May 16, 2013
Review - A Pitch for Justice by Harold Kasselman
A good mix of baseball and the legal system makes this book a winner.
Title/Author: “A Pitch for Justice” by Harold Kasselman
Genre: Fiction, sports, baseball, courtroom, murder
Published: February 20, 2012
Length: 326 pages
Rating: 4 1/2 of 5 stars – very good
An intense rivalry between two Major League Baseball teams is boiling over. The action on the field is getting nastier as runners are sliding with their spikes up and pitchers are throwing closer to hitters. When one of these pitches strikes a batter in the head and the batter subsequently dies two days later, which laws should be enforced – the laws of baseball, that would state this is part of the game and it was a tragic accident, or the laws of the state, and this was a criminal act that resulted in the death of a human being?
That question is addressed in this novel that is one part baseball story, one part legal drama, a bit of gang crime and a sprinkling of romance as well. Harold Kasselman combined all of these elements to produce a very interesting and well-researched novel.
The baseball part is well-researched and written. The author shows his knowledge of not only baseball history, but also of the strategy, the dynamics of teams when placed in tough spots, and also the workings of the front office. There are the fictional players on the current Phillies and Mets teams (“current” means 2015, when the story takes place), but they are interwoven well with real baseball personnel. An example is when the current Phillies manager replaced the retired Charlie Manuel.
There is precedence to this, as one player, Ray Chapman, was killed as a result of action on the field in 1920. There is an extensive section describing this event as part of the build-up to charge Phillies pitcher Tim Charles with murder when Ken Leyton of the Mets suffers a brain hemorrhage and subsequently passes away after being hit in the head by a pitch thrown by Charles. The bad feelings and brawls that led to the incident are wonderfully painted by Kasselbaum. The reader will feel like he or she is on the field, in the dugout and in the clubhouse during these scenes.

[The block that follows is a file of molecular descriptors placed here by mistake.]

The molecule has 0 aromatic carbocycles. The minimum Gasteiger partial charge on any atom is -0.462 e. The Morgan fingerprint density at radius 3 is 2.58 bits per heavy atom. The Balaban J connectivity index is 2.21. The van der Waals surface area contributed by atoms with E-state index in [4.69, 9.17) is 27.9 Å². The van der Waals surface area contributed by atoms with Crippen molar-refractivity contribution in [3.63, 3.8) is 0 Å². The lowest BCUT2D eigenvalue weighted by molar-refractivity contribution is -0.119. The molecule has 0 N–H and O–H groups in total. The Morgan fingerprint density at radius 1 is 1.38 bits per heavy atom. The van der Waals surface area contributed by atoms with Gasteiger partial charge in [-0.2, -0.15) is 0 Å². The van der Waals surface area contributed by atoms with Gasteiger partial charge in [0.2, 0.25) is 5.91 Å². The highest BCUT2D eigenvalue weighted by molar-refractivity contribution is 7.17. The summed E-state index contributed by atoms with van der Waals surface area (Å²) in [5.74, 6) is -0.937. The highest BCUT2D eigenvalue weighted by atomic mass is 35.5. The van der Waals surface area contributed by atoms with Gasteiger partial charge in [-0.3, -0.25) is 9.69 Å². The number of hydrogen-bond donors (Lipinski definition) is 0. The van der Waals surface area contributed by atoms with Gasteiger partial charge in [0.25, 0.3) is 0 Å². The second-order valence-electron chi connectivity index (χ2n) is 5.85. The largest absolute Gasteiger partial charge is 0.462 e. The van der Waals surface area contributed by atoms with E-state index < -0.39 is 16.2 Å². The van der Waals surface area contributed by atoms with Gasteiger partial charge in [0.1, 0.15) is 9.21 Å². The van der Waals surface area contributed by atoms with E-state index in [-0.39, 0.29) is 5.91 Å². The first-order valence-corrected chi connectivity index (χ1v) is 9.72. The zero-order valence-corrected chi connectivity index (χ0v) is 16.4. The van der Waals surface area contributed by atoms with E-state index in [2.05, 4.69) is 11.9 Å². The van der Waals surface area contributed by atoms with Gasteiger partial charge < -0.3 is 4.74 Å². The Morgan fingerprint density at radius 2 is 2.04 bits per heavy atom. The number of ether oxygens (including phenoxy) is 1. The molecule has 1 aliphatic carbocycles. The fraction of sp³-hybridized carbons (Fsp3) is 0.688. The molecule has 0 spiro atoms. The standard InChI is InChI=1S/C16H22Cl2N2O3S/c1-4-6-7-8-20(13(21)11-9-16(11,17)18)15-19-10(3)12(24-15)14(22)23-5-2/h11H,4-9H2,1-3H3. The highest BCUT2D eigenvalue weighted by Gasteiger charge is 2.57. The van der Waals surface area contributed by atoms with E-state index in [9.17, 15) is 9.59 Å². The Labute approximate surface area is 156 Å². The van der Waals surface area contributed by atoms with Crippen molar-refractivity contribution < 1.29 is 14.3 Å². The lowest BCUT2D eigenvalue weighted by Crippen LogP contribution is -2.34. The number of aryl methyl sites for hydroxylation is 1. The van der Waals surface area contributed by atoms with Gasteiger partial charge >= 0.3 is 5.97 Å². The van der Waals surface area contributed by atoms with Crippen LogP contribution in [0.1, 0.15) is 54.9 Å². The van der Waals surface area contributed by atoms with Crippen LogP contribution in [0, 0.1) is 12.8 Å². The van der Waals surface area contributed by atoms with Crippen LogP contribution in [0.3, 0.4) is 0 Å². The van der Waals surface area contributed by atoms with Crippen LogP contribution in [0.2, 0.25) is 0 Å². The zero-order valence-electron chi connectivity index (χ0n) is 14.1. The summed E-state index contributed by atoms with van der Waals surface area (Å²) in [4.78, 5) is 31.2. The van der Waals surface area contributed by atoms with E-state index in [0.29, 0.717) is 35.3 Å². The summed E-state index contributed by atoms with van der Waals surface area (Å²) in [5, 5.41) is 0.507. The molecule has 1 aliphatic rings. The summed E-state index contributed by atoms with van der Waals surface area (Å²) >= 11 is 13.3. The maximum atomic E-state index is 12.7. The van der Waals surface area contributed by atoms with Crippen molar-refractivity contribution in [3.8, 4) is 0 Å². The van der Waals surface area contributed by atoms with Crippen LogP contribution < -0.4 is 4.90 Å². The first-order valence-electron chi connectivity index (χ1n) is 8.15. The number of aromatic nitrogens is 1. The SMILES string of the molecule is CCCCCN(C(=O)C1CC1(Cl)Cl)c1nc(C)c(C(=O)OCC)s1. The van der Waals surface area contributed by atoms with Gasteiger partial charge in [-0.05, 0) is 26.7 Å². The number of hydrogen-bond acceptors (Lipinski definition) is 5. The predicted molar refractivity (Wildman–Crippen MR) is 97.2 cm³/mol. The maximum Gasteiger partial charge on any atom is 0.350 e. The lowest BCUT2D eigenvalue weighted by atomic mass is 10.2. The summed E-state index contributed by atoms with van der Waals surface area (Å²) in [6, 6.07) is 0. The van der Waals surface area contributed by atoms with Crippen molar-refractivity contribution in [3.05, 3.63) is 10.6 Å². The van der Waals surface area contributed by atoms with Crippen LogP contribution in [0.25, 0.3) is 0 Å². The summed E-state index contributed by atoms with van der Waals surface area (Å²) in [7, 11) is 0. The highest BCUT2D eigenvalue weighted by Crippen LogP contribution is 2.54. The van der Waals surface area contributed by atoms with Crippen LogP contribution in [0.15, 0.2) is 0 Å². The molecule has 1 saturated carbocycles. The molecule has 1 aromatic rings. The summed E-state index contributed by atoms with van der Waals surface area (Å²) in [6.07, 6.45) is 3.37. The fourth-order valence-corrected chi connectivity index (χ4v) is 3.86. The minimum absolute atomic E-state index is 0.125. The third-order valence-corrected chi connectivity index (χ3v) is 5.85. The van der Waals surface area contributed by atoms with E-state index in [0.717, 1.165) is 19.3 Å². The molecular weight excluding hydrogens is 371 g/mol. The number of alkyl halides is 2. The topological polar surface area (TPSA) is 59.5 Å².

The legal parts of the story are written just as well. Kasselbaum’s experience in the courtroom is evident in the excellent writing here. Details of the judicial events are described in a manner that the reader will understand and enjoy. These include a grand jury trial, a surprise switch of prosecutors for the trial and the reasons why, and the interactions that take place in these proceedings. The reader also is a part of the conversations that take place between clients and lawyers.
A lot of the actions on the part of the prosecuter are not pleasing the widow of the deceased player. Theresa Leyton’s character is a fascinating person to follow in this book as she gradually becomes more unstable in her quest to secure justice for her husband’s death. Equally compelling is the character of Tim Charles, who at 20 is seeing his world crumbling before him.
I will not spoil the story and give away any results, but I can say that both sides of this issue were presented in a balanced way. It was so balanced that I never was leaning one way or the other how the story would end. For a book like this, that was perfect. It was a very good read.
Did I skim?
Did I feel connected to the characters?
Yes. The character to whom I was most connected was Tim Charles. His overwhelming sadness when Ken Leyton was taken off the field and his fear during the arraignment and trial was described vividly. All the other characters were portrayed realistically as well. There were only two characters who seemed to be overly dramatic. These were Meyer, the rogue grand jury member who was living a life of crime, and Theresa Leyton, who went from grieving widow to a very angry woman bent on revenge as the book progressed. Even with these two characters, however, I could understand their gradual changes, especially Mrs. Leyton.
Pace of the story:
Excellent – even during the pre-trial and grand jury proceedings, the reader is engrossed in the dialogue and characters.
There were many, as described in the review. I enjoyed the three game series between the Phillies and the Mets as not only was the baseball action exciting, I felt like I was in the Phillies clubhouse as they were planning how they were going to even the score with the Mets – and it had nothing to do with how many runs were scored.
Personally, I felt that the romance between the district attorney Jamie and Barbara, a member of the grand jury who had to be excused because she didn’t live in the district, was not really necessary. I understand why it was included, and it may appeal to many readers. I just felt it was simply included for a diversion. It was a typical romance that many books include, however, and was tastefully written.
Do I recommend? Yes. Not only will sports fans enjoy this book, readers who like legal stories will be engrossed as well.
Book Format Read: ebook (Kindle)
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